Islam Karimov, who crushed all opposition in the Central Asian country of Uzbekistan as its only president in a quarter-century of independence from the Soviet Union, has died of a stroke at age 78, the Uzbek government announced Friday. Karimov will be buried Saturday in the ancient city of Samarkand, his birthplace. His younger daughter, Lola Karimova-Tillyaeva, said Monday that he had been hospitalized in the capital of Tashkent after a brain hemorrhage Aug. 27. One of the world's most authoritarian rulers, Karimov cultivated no apparent successor, and his death raised concerns that the predominantly Sunni Muslim country could face prolonged infighting among clans over its leadership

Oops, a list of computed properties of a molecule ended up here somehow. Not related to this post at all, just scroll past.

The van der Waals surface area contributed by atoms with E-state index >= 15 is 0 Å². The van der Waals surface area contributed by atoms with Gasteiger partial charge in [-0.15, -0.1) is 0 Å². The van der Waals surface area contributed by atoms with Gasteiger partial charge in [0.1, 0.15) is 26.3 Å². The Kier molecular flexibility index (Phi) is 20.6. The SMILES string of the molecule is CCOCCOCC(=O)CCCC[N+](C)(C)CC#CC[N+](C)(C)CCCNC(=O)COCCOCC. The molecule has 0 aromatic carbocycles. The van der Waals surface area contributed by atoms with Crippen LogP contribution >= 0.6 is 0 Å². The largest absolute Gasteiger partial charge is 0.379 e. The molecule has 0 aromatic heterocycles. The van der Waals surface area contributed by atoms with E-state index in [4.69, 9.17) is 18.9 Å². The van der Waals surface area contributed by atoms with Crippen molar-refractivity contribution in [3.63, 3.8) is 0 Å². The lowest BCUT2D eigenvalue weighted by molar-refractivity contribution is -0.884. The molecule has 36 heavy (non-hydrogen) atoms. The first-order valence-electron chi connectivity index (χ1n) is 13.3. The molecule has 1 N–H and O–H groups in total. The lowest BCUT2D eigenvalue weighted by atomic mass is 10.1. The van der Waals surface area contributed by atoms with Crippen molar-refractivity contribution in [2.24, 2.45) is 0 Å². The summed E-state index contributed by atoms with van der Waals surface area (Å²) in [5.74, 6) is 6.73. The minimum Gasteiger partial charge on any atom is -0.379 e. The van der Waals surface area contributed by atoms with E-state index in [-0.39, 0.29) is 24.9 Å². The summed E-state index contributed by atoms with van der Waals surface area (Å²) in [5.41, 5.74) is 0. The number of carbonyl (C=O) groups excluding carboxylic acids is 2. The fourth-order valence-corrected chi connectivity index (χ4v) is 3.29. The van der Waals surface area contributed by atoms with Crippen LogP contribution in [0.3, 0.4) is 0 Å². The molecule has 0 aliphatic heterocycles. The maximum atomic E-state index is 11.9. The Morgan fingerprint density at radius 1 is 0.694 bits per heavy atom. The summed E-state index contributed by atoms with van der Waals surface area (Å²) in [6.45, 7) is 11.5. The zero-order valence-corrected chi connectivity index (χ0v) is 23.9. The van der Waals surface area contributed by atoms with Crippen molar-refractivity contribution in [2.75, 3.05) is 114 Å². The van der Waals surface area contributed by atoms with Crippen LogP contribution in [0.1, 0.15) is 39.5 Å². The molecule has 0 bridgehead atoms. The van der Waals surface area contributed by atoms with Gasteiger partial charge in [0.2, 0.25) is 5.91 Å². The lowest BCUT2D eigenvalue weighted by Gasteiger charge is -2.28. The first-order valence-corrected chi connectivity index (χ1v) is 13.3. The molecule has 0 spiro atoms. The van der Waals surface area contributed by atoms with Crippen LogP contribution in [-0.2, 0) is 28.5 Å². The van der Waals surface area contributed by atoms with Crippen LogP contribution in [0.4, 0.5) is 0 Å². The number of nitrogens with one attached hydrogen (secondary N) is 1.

Karimov was known as a tyrant with an explosive temper and a penchant for cruelty. His troops machine-gunned hundreds of unarmed demonstrators to death during a 2005 uprising, he jailed thousands of political opponents, and his henchmen reportedly boiled some dissidents to death. He came under widespread international criticism from human rights groups—but because of Uzbekistan's location as a vital supply route for the war in neighboring Afghanistan, the West sometimes turned a blind eye to his worst abuses. Noting Karimov's death, President Obama said in a statement the US "reaffirms its support for the people of Uzbekistan" as the country "begins a new chapter in its history," the AP reports.